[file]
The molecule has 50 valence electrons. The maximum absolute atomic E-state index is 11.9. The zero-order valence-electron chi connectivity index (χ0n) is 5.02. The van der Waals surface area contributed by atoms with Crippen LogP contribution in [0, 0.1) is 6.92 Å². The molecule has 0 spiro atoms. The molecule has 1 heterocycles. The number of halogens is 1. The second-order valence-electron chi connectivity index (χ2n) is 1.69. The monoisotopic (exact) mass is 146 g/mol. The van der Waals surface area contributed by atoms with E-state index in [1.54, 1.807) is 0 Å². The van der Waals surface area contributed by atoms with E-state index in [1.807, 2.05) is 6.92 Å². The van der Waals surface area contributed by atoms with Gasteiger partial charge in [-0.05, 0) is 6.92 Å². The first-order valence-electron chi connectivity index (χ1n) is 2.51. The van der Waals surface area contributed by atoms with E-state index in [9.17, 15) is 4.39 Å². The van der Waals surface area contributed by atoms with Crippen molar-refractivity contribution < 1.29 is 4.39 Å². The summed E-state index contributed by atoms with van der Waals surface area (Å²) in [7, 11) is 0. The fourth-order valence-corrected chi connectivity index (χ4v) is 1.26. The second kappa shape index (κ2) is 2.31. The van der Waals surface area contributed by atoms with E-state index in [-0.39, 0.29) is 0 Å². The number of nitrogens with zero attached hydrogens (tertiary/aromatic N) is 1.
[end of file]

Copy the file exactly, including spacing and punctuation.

The molecule has 50 valence electrons. The maximum absolute atomic E-state index is 11.9. The zero-order valence-electron chi connectivity index (χ0n) is 5.02. The van der Waals surface area contributed by atoms with Crippen LogP contribution in [0, 0.1) is 6.92 Å². The molecule has 0 spiro atoms. The molecule has 1 heterocycles. The number of halogens is 1. The second-order valence-electron chi connectivity index (χ2n) is 1.69. The monoisotopic (exact) mass is 146 g/mol. The van der Waals surface area contributed by atoms with E-state index in [1.54, 1.807) is 0 Å². The van der Waals surface area contributed by atoms with E-state index in [1.807, 2.05) is 6.92 Å². The van der Waals surface area contributed by atoms with Gasteiger partial charge in [-0.05, 0) is 6.92 Å². The first-order valence-electron chi connectivity index (χ1n) is 2.51. The van der Waals surface area contributed by atoms with E-state index in [9.17, 15) is 4.39 Å². The van der Waals surface area contributed by atoms with Crippen molar-refractivity contribution < 1.29 is 4.39 Å². The summed E-state index contributed by atoms with van der Waals surface area (Å²) in [7, 11) is 0. The fourth-order valence-corrected chi connectivity index (χ4v) is 1.26. The second kappa shape index (κ2) is 2.31. The van der Waals surface area contributed by atoms with E-state index in [-0.39, 0.29) is 0 Å². The number of nitrogens with zero attached hydrogens (tertiary/aromatic N) is 1.